Military interventions around the world have been a source of public debate for over a century. Early statesmen, like George Washington, Thomas Paine, Thomas Jefferson and James Monroe were all advocates of non intervention and sometimes even isolationist policies, favoring diplomacy first. On the other hand, Teddy Roosevelt was an early proponent of acquiring Cuba and Puerto Rico from Spain in the late 1890s and was further credited with inciting the Panamanian Revolt against Colombia so the US could secure construction rights for the Panama Canal in 1904.
Despite intermittent public calls for neutrality and government transparency, more instances of military intervention would soon follow: Woodrow Wilson in WWI, Eisenhower/Kennedy/Johnson/Nixon in the Vietnam War, JFK in Cuba, Nixon in Chile, Carter in Afghanistan, Reagan in Grenada, Bush Sr. in Panama, Kuwait and Somalia, Clinton in Haiti, Bosnia and Kosovo, and most recently, Bush Jr’s intervention plan for the Middle East.
“We stand at the Armageddon and we battle for the Lord,” Theodore Roosevelt yelled from the platform. He continued, “This country belongs to the people. Its resources, its business, its laws, its institutions, should be utilized, maintained, or altered in whatever manner will best promote the general interest.” The case for military intervention was to protect America from selfish interests.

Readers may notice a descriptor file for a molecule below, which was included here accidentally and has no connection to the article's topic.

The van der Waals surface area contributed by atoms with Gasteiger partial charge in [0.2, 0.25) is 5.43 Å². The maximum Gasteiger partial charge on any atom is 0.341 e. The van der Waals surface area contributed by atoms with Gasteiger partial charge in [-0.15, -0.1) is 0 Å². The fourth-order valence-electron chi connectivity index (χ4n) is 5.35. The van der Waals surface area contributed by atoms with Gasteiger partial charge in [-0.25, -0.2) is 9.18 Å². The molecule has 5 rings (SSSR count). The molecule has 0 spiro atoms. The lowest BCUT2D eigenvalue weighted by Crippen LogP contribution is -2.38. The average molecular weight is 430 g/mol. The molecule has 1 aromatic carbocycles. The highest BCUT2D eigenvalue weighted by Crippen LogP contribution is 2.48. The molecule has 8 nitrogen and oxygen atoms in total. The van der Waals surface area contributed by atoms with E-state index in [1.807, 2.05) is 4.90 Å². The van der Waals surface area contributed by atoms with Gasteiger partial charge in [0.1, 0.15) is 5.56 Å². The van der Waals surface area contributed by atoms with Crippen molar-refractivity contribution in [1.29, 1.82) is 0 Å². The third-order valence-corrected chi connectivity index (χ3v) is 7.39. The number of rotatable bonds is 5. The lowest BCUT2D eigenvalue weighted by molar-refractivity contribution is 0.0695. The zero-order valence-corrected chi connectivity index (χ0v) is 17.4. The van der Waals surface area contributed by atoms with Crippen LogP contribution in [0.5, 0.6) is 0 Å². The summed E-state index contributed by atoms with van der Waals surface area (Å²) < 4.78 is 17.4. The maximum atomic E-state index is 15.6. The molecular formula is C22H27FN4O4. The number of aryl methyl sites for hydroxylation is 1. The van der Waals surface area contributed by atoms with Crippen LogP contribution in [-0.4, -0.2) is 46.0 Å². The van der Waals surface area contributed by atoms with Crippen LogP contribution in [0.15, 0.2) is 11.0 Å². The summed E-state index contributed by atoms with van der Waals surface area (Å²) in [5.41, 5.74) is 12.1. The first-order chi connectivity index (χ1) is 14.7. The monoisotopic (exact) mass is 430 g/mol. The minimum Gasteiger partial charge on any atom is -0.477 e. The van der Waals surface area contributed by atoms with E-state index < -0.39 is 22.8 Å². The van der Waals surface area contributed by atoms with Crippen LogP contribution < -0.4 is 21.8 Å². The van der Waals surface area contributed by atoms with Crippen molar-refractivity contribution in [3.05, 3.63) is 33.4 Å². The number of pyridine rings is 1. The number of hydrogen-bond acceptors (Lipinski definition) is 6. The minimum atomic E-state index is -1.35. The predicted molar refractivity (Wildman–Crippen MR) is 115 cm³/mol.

With American businesses opening up overseas, there was always the danger that the host country would rise against Americans overseas, thus jeopardizing American investment. This argument would be echoed by subsequent presidents as an excuse to invade the Middle East.
There was another argument for military intervention offered up by President Woodrow Wilson. In response to Armenian genocide occurring during his term, he petitioned Congress for a humanitarian intervention overseas, stating: “The sympathy for Armenia among our people has sprung from untainted consciences, pure Christian faith, and an earnest desire to see Christian people everywhere succored in their time of suffering, and lifted from their abject subjection and distress and enabled to stand upon their feet and take their place among the free nations of the world.
Our recognition of the independence of Armenia will mean genuine liberty and assured happiness for her people, if we fearlessly undertake the duties of guidance and assistance involved in the functions of a mandatory.” This argument resurfaced as a justification to invade Somalia, Bosnia and Kosovo.
There can be no easy answer to the question of whether to use military intervention or not. When aggressors set their sights on America, the US has no choice but to respond with Roosevelt’s “big stick.” When political analysts speak of living in “a post-9/11 world,” they point to the difficulty of simply sitting idle, allowing the world to stew in anti-American sentiment. However, people like Noam Chomsky point out how American interventionist ambitions led to most of the violence against the country.
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